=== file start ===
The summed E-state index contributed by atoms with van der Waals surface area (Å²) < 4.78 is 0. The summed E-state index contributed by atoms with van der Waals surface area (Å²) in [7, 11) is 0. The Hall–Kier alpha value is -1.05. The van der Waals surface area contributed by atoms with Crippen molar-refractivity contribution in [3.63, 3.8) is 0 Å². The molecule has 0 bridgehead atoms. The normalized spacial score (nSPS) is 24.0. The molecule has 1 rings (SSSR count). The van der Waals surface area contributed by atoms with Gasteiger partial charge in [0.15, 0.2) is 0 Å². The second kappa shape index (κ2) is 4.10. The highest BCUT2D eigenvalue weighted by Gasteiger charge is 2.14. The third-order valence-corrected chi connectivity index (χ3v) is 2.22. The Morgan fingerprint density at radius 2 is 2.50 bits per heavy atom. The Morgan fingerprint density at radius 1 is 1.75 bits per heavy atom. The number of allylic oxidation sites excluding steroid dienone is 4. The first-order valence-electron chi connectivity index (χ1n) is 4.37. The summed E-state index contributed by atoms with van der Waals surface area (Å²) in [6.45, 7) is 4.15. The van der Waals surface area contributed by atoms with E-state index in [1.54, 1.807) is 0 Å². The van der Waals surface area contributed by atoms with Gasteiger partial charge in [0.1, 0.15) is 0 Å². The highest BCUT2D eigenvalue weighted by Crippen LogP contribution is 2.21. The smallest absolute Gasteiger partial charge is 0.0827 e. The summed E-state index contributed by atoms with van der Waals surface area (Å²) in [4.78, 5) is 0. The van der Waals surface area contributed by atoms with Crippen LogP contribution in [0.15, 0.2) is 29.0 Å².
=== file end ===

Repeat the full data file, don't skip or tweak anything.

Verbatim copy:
The summed E-state index contributed by atoms with van der Waals surface area (Å²) < 4.78 is 0. The summed E-state index contributed by atoms with van der Waals surface area (Å²) in [7, 11) is 0. The Hall–Kier alpha value is -1.05. The van der Waals surface area contributed by atoms with Crippen molar-refractivity contribution in [3.63, 3.8) is 0 Å². The molecule has 0 bridgehead atoms. The normalized spacial score (nSPS) is 24.0. The molecule has 1 rings (SSSR count). The van der Waals surface area contributed by atoms with Gasteiger partial charge in [0.15, 0.2) is 0 Å². The second kappa shape index (κ2) is 4.10. The highest BCUT2D eigenvalue weighted by Gasteiger charge is 2.14. The third-order valence-corrected chi connectivity index (χ3v) is 2.22. The Morgan fingerprint density at radius 2 is 2.50 bits per heavy atom. The Morgan fingerprint density at radius 1 is 1.75 bits per heavy atom. The number of allylic oxidation sites excluding steroid dienone is 4. The first-order valence-electron chi connectivity index (χ1n) is 4.37. The summed E-state index contributed by atoms with van der Waals surface area (Å²) in [6.45, 7) is 4.15. The van der Waals surface area contributed by atoms with E-state index in [1.54, 1.807) is 0 Å². The van der Waals surface area contributed by atoms with Gasteiger partial charge in [0.1, 0.15) is 0 Å². The highest BCUT2D eigenvalue weighted by Crippen LogP contribution is 2.21. The smallest absolute Gasteiger partial charge is 0.0827 e. The summed E-state index contributed by atoms with van der Waals surface area (Å²) in [4.78, 5) is 0. The van der Waals surface area contributed by atoms with Crippen LogP contribution in [0.15, 0.2) is 29.0 Å².